Welcome to our step by step guide to Leucaena

1.  why leucaena?

 

The Leucaena-grass pasture is a productive and sustainable grazing system that will increase animal liveweight gain (250-300 kg/hd/yr), increase beef production per hectare (125-150kg/ha), maximise business returns and provides flexibility to meet the carcass requirements of beef markets compared to grass-only pastures.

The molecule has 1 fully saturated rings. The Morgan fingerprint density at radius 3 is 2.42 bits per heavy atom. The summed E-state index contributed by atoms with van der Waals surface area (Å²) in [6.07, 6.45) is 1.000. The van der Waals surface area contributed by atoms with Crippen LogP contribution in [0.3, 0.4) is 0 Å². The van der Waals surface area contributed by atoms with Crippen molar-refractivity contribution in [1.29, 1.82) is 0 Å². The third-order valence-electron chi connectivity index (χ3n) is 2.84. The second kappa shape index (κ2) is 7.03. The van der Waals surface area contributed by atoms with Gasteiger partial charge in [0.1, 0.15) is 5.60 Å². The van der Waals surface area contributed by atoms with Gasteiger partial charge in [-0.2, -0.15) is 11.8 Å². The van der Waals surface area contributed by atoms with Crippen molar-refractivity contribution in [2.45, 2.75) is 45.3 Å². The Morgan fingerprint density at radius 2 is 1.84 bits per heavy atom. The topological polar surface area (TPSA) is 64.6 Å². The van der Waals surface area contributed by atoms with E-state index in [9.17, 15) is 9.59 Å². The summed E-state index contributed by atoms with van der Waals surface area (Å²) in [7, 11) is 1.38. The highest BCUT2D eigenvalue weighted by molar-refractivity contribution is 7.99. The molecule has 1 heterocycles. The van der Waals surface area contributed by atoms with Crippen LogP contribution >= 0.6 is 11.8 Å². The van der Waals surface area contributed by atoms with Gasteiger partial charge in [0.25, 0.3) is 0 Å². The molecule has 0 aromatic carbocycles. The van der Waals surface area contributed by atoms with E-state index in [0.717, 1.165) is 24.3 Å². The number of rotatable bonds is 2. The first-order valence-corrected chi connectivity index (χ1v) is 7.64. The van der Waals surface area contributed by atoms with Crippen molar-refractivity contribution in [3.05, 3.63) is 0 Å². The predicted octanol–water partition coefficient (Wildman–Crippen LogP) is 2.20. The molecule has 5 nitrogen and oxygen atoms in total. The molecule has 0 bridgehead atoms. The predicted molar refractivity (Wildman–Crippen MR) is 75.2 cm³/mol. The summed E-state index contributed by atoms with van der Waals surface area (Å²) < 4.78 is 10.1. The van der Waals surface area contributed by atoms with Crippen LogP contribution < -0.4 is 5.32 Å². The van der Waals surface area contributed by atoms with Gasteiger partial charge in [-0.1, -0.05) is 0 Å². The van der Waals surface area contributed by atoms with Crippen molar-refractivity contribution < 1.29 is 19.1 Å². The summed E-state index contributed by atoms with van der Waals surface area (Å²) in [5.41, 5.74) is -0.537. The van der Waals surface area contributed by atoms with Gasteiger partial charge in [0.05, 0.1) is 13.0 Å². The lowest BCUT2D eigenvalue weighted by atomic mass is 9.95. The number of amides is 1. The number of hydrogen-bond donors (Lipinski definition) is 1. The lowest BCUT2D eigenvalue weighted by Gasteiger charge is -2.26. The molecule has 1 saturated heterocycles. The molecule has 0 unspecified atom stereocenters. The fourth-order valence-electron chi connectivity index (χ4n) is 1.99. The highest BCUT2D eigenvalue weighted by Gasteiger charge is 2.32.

But wait…there’s more! Read our fact sheet 1.